"The thing had crapped out, and I was flatter'n a worm'" Mutt Jeffins is saying, his leathery eyes blinking in the grey Jersey sunlight. The "thing" he is referring to is his reality show, "The Adventures of Mutt the Fugitive Chaser," which ran on the Fox Men's Adventure Channel from 2003 to 2006. The sudden cancellation, he says, left him devastated. "Then my wife's a professor, she tells me about all these missing Shakespeare plays and I figure..." Here he makes eye contact, prodding me in the chest with a sausage finger to make his point. "Let's go get 'em."
This explains the rationale behind his new reality series, "Mutt's Shakespeare Hunt." It's been filming for three weeks now, and I've come along to witness a day's shooting in New Jersey.
"We haven't been able to get over to England yet," explains Mutt's agent and the show's producer, Dom Bedooby, a dapper gentleman with a distracting lazy eye. "Not sure we will, it doesn't seem to be necessary. It turns out, maybe Shakespeare was over in New Jersey a lot or he lent his stuff to someone who kept it and came over here. Either way, we're finding a lot of stuff."
So far, he claims, the results have been extraordinary. " Mutt has discovered at least 17 lost Shakespeare plays, a buncha sonnets, and some dirty limericks he wrote when he was drunk. I've had it all looked at by an expert, he said it was all pretty genuine-looking. He also warned me that some pretty big fat-cats in the Shakespeare racket wouldn't like what we were doing, and they might try to discredit us, possibly by substituting a buncha phony-baloney garbage for our genuine artifacts."
He agrees to show me copies of some of their finds only after I agree to look at them with his my hands clasped behind my back. The smudgy photocopies tell a remarkable story, lost works representing a significant new percentage of Shakespeare output; titles such as "Love's Labor's Moist" and 'The Twelfth Gentleman of Bologna" dance in front of my eyes. Then the xeroxes are suddenly snatched away by Bedooby. "Can't have you describing this stuff in print, no way..." he sighs as he stuffs the copies back in their envelope. "Too dangerous."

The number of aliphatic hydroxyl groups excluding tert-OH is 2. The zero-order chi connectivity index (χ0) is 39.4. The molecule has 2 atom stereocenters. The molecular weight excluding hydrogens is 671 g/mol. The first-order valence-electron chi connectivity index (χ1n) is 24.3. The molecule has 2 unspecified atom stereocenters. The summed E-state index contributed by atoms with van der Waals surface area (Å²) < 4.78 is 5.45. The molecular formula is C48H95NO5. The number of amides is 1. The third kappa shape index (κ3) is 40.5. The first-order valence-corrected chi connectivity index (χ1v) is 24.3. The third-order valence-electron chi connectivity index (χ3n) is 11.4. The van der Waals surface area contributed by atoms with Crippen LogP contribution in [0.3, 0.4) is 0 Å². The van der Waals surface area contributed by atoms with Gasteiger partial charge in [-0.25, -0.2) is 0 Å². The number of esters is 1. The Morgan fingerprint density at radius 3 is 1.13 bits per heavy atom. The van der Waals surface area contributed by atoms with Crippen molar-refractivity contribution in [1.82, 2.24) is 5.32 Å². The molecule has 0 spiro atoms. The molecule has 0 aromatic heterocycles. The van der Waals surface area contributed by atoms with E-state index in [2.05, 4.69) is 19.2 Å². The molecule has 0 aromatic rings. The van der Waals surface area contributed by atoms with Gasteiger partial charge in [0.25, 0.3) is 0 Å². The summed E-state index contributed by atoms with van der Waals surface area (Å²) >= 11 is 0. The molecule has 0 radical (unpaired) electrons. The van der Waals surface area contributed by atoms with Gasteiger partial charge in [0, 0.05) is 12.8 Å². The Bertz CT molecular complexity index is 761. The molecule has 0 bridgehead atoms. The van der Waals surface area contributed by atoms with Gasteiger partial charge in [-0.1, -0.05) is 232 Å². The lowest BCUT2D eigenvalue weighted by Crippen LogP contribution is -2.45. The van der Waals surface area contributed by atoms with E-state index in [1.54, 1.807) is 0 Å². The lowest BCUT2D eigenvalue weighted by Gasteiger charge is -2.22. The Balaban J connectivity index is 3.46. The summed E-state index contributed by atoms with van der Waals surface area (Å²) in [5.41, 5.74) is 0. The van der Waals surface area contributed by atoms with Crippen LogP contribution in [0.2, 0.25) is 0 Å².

And besides, it's time to shoot. Today Mutt has received a tip that a small-time informer known as "Loquacious Leonard" might have the info on where a certain lost masterpiece might be found. Mutt and Leonard stand patiently, each staring off into separate space, while the light is tested and the camera prepared. Then, on the cry of "Action!," Mutt grabs the snitch by his lapels and pushes him into some garbage cans. "Wherezat Shakespeare folio at?" he bellows, snortily. "Answer me, you punk!'
After another minute or two of roughhousing, Leonard stammers out an address, in Tenafly, about thirty-five minutes away. "Stay outta trouble," Mutt grumbles, pushing his finger into Leonard's nose. "I'll be keeping an eye on you." Then the assistant director hands the stoolie a check.
We all pile in to the van and set out, arriving at a shabby two-storey house on a seedy residential street. I follow behind the camera crew as Mutt rings the doorbell. The door is opened by a stooped man with thinning hair and a sheepish grin. "Yes?" he queries. Mutt gets right to the point. "I wanna know, if you've got, a missing play by one William Shakespeare, known in his own time as William the Playmaker." He pauses, then, toughening his aspect a little, he growls "C'mon, if you've got it, lemme have it. I'll make sure they go easy on you," It's not at all clear what he meant by that last sentence. but the homeowner doesn't seem to mind at all. "It's in here, you can take it, I was wrong to deny it to posterity," he proclaims as he leads us inside his house and down the hallway.
The manuscript is lying on a table in the dining room beneath a framed poster of Bud Man. On the cover is clearly printed "Love Labors A Lot. Copyright MDCVI by William Shakespeare, Esq." Looking at the first page shows me some tantalizingly Shakespearean language, although troublingly I notice it's written on the back of an Applebees shareholders report. But then the play is snatched away by Mutt. "Looks realer than shit," he announces as he shoves the pages into a briefcase handcuffed to the wrist of a production assistant. Then he walks outside and holds two fingers up to the sky in a contemplative gesture. "This one's for you, Will, " he says softly. And, with that, today's shooting is finished.
"I like to think Will and me had a lot in common," he says before being whisked away for a promotional appearance (he's fighting Santa in a shopping mall, to benefit anti-AIDS awareness). "Like me, he grew up poor, people told him he couldn't amount to nothing. Then he got a job, writing plays. And now I got a job, finding those plays. It's come full circle," he says, and then he is gone.